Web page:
PvdA (10-12), currently 9: After the humiliating defeat of 2017, the PvdA under Lodewijk Asscher was on a slow rebuild to return as the largest party on the left. However, the pandemic slowed this ascent down to the point where the PvdA has been on a downwards trend in the polls for some months now. To make matters worse, with barely two weeks left before candidate lists have to be declared, Asscher has stepped down in the wake of the welfare allowance scandal, leaving the party scrambling to find a suitable successor.
ChristenUnie (6-8), currently 5: Gert-Jan Segers was another leader who decided to stay in the Tweede Kamer rather than head into the cabinet. Unlike Buma and Pechtold, he’s still in place, with his party coming out of a period of government without much of a blemish and on track to increase its numbers.
PvdD (4-6), currently 4: Generational change at the PvdD, with long-term leader Marianne Thieme retiring from parliament to pursue a broader role as an ambassador or sorts for animal rights parties across the globe. Veteran MP Esther Ouwehand is now in charge. The only other major change was the loss of Femke Merel van Kooten-Arissen, who defected to 50PLUS in 2017.
50Plus (0-2), currently 3: Waves of infighting have left this party on the verge of being removed entirely from the Tweede Kamer. Parliamentary leader Henk Krol departed in 2019, taking former PvdD MP Femke Merel van Kooten-Arissen with him. Those left over don’t have anywhere near Krol’s name-recognition.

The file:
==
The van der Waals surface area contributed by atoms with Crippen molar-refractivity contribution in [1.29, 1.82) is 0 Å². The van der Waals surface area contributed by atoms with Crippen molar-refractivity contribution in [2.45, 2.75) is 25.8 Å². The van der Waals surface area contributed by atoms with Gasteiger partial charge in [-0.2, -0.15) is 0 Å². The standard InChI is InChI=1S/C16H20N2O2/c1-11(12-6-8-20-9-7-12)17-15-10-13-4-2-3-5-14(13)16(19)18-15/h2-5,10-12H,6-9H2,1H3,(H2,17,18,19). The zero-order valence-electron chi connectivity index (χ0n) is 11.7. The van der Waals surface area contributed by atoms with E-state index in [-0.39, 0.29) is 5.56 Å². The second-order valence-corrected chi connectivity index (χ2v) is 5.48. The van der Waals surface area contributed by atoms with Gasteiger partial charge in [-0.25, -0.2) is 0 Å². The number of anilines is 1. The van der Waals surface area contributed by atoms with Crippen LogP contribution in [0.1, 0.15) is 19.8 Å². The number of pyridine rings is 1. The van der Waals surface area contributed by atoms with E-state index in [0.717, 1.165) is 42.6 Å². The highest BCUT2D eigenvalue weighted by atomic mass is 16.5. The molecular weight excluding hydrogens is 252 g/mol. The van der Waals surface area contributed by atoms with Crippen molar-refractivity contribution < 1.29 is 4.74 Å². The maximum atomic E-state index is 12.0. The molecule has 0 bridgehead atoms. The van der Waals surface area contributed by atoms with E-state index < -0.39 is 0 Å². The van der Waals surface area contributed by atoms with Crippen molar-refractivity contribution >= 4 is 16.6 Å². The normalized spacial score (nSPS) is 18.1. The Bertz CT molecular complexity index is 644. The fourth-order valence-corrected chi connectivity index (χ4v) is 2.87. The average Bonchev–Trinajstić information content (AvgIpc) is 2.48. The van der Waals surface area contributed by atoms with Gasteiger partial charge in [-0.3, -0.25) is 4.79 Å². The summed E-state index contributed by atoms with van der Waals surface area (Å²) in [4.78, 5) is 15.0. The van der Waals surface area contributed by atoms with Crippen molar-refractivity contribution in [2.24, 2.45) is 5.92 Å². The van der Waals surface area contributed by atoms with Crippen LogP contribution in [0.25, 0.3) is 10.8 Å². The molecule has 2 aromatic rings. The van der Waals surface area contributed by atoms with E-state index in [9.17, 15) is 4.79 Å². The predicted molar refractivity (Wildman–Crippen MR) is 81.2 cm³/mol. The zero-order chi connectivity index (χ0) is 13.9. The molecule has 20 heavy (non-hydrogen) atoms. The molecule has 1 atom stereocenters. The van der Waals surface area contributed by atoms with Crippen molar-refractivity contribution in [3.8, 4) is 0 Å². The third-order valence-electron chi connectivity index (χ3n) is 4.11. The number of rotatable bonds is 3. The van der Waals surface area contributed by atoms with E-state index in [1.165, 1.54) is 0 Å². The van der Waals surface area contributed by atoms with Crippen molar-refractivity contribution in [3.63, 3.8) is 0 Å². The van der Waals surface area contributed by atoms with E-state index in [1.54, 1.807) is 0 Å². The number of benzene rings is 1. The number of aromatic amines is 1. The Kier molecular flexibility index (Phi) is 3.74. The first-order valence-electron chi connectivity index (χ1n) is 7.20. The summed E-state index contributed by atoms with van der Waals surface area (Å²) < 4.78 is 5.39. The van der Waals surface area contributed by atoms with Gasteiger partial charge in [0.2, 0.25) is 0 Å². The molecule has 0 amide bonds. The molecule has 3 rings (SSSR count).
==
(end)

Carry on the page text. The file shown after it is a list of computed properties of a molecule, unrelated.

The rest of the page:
Denk (0-2), currently 3: A strange bout of infighting mid-term, where one faction had control of the party headquarters but the other had the party’s media outlet eventually resolved itself and all is apparently well inside Denk. However, the question is whether they still have enough support to keep their three seats.
SGP (2-4), currently 3: The oldest and most stable force in Dutch politics keeps on keeping on. The SGP know their place well: while they’ll never be a large or even a medium sized party, in a time of tight margins, their small handful of seats occasionally are in high demand.
FvD (2-4), currently 3: Okay, one last time: “Thierry Baudet is Forum, and Forum is Thierry Baudet”. FvD’s stunning win in the Eerste Kamer elections in 2019 marked the high point of its first term in parliament. Since then, infighting led to a handful of Senators splitting from the party. The pandemic has shown up a few politicians across the world, and in Dutch politics it became clear just what Baudet was – or wasn’t. Initially he joined Wilders in calling for a hard lockdown, but also slid away from that position. Then he went further than Wilders and delved into conspiracy theories around the virus. This is was arguably the beginning of the end, at least for now. It was compounded by his defence of the FvD youth wing, which was found to be engaging in homophobic and antisemitic ‘banter’ on WhatsApp. As of this writing, the only remaining FvD are three seats in the Tweede Kamer (the original two plus the eventual addition of former VVD MP Wybren van Haga) and two in the Eerste Kamer. The other 10 Senators have split into two separate groups. All four MEPs have also left the party and taken their seats with them. Various FvD representatives across the country in provincial and local government have also departed.
So that’s how it stands as we move into several weeks of an acting cabinet before the Tweede Kamer elections on 17 March. I’ll be aiming to post each weekend, with shorter extra posts if something major happens.